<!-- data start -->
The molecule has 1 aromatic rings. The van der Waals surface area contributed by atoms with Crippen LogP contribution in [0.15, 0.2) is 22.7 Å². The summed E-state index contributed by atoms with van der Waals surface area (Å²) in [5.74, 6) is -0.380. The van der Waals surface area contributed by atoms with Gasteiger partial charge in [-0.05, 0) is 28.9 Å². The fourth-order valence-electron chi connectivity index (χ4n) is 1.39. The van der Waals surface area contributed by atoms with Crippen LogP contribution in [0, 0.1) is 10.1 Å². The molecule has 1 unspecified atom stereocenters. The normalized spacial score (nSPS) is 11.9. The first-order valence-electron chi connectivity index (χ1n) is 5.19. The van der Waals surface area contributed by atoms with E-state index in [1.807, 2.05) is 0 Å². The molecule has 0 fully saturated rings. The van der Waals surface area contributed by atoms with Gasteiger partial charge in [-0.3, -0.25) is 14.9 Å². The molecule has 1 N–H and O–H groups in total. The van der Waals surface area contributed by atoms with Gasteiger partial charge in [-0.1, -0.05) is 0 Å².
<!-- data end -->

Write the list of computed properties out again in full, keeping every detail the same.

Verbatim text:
The molecule has 1 aromatic rings. The van der Waals surface area contributed by atoms with Crippen LogP contribution in [0.15, 0.2) is 22.7 Å². The summed E-state index contributed by atoms with van der Waals surface area (Å²) in [5.74, 6) is -0.380. The van der Waals surface area contributed by atoms with Gasteiger partial charge in [-0.05, 0) is 28.9 Å². The fourth-order valence-electron chi connectivity index (χ4n) is 1.39. The van der Waals surface area contributed by atoms with Crippen LogP contribution in [0, 0.1) is 10.1 Å². The molecule has 1 unspecified atom stereocenters. The normalized spacial score (nSPS) is 11.9. The first-order valence-electron chi connectivity index (χ1n) is 5.19. The van der Waals surface area contributed by atoms with E-state index in [1.807, 2.05) is 0 Å². The molecule has 0 fully saturated rings. The van der Waals surface area contributed by atoms with Gasteiger partial charge in [-0.3, -0.25) is 14.9 Å². The molecule has 1 N–H and O–H groups in total. The van der Waals surface area contributed by atoms with Gasteiger partial charge in [-0.1, -0.05) is 0 Å².